Once upon a time most Americans bought their groceries from the mom-‘n-pop store down the street. They filled up their car with gas at a corner station owned and probably named after a lifelong citizen of the town. Oh, and your family doctor used to make house calls.
Life has changed dramatically since way back when. Industry after industry has consolidated – groceries, gas stations, medical practices, funeral homes, etc. The people who run them by and large are no longer the persons who founded the companies and guided them to prosperity with large investments of sweat equity.
Now many local businesses are run by salaried employees who answer to a territory manager who in turn reports to a regional manager who must gain approval for major decisions from a district manager. You have to climb a long stepladder of management before finally reaching the Big Boss who operates out of a plush office in some big city. Even he or she is not really in charge, because BB must answer to a Board of Directors, which in turn responds to the whims of shareholders who want BB’s head on a platter every time their quarterly dividend drops a few bucks.
They tried to do this to the plumbing industry. It didn’t work.
A wave of plumbing industry consolidation was attempted in the late 1990s and early 2000s by some slick Wall Street types. They formed about a half-dozen different organizations to buy up successful plumbing and HVAC companies in markets throughout the country. Their vision was to put these companies under one corporate umbrella, standardize operations and achieve economies of scale, then reap big profits by selling the suddenly huge companies to some other Wall Streeters with visions of squeezing even more money out of them.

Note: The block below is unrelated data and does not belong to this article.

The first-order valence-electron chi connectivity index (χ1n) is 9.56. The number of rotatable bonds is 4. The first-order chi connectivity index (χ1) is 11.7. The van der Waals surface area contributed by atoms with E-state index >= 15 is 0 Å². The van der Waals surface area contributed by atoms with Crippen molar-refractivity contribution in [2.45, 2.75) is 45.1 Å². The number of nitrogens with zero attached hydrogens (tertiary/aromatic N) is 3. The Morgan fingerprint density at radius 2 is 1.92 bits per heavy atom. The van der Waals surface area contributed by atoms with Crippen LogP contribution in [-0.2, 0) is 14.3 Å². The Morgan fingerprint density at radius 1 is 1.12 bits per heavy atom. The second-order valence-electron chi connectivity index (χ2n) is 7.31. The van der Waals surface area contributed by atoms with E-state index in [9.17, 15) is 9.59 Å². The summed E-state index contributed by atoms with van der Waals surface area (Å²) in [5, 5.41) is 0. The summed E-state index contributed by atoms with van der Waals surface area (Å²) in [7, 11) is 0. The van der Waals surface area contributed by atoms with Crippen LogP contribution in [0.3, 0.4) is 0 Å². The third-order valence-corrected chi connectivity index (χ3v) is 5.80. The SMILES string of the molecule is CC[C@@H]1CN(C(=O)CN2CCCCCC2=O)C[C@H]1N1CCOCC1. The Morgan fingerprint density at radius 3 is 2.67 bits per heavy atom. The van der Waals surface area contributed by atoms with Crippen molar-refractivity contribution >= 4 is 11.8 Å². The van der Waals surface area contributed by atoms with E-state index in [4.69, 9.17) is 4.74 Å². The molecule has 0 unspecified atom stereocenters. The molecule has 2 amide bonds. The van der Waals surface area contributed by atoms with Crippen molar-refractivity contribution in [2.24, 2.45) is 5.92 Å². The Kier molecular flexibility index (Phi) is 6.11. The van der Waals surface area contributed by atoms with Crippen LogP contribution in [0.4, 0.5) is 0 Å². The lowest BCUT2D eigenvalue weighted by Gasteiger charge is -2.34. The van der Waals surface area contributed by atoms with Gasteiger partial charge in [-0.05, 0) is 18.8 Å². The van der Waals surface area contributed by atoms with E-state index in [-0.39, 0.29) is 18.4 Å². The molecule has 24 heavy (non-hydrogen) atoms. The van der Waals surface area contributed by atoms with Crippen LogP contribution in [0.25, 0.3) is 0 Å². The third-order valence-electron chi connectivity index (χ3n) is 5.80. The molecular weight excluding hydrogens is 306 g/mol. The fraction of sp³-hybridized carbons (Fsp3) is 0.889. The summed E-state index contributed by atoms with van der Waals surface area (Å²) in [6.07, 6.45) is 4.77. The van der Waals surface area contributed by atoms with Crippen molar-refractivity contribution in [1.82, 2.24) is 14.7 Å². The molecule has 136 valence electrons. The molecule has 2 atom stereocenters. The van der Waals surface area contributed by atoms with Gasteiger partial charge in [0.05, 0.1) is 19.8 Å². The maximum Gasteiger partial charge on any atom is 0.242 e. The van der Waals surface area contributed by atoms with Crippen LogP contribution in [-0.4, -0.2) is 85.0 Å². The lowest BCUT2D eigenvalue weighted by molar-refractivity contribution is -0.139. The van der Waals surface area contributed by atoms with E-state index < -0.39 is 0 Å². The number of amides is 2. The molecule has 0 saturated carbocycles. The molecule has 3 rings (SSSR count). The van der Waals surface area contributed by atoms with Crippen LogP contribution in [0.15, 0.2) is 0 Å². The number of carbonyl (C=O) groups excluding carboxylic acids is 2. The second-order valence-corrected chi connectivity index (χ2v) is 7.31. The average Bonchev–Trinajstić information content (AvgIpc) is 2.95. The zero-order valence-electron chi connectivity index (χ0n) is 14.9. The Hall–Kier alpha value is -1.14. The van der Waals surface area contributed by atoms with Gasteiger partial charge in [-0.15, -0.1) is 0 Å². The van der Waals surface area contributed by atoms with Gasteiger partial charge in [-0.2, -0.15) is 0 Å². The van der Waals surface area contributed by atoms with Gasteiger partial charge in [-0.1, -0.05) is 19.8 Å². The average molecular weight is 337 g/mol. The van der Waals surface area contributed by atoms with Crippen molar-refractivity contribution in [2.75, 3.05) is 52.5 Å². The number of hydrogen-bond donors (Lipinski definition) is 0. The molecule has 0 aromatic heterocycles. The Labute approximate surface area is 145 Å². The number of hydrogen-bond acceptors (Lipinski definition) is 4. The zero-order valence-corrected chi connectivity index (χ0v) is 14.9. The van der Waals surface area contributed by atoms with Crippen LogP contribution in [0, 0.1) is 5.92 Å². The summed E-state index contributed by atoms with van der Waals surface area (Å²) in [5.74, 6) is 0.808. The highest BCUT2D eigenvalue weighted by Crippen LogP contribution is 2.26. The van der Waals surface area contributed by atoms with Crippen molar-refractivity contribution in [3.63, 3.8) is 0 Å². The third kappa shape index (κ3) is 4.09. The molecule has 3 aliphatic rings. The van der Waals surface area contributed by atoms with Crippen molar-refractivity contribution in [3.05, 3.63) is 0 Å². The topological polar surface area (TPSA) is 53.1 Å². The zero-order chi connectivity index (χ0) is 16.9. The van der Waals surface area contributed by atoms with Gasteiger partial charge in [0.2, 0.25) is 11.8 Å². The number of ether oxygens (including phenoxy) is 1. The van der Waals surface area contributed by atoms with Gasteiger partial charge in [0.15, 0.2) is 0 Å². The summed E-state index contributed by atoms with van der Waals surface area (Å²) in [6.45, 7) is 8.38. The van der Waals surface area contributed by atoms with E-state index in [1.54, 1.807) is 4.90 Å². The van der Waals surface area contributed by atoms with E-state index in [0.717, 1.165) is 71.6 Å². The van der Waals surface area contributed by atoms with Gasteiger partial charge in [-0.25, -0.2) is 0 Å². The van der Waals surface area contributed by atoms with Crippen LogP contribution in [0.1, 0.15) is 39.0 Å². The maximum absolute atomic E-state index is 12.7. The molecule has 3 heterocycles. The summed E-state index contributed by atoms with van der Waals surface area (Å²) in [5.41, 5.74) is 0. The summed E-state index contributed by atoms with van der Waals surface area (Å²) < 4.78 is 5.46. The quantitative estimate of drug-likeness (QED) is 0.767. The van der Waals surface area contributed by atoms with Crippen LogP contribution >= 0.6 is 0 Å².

Virtually without exception, these organizations flopped. A few of the earliest investors made a bunch of money and some of the corporations are still around in name, but for the most part their business models have changed. Some of the consolidated corporations have been sliced and diced into different entities. In some cases units were sold back to their original owners for a small fraction of the price the Wall Streeters paid them to take over their companies.
Many plumbing industry veterans who were around during the consolidation craze were not surprised when consolidation failed to take hold as it had in so many other industries. Here are some of the reasons why:
When a customer or business issue arises at Dutton Plumbing, it usually gets resolved with a single phone call to the person in charge. It doesn’t fester for weeks or months while filtering through layers of management and office staff.
Dutton Plumbing recognizes our technicians as the most important people in our company, because they are the problem solvers who interact directly with you, the customer. Our office staff exists to support them to the hilt and we operate lean in the office compared with the field. The consolidators tended to treat their technicians as money machines whose job it was to generate enough revenue to cover the salaries of an army of managers and headquarters staff.
Dutton Plumbing recognizes that customer service is the key to our success. The consolidators worshipped at the altar of a monthly P & L statement and treated customer service as an afterthought.
Dutton Plumbing has received many inquiries over the years from people with wheel barrels full of money who would like to buy us and make us part of some larger organization. Our owner has always said thanks but no thanks. We are happy and proud to be an independent company, and our customers are better off for it as well.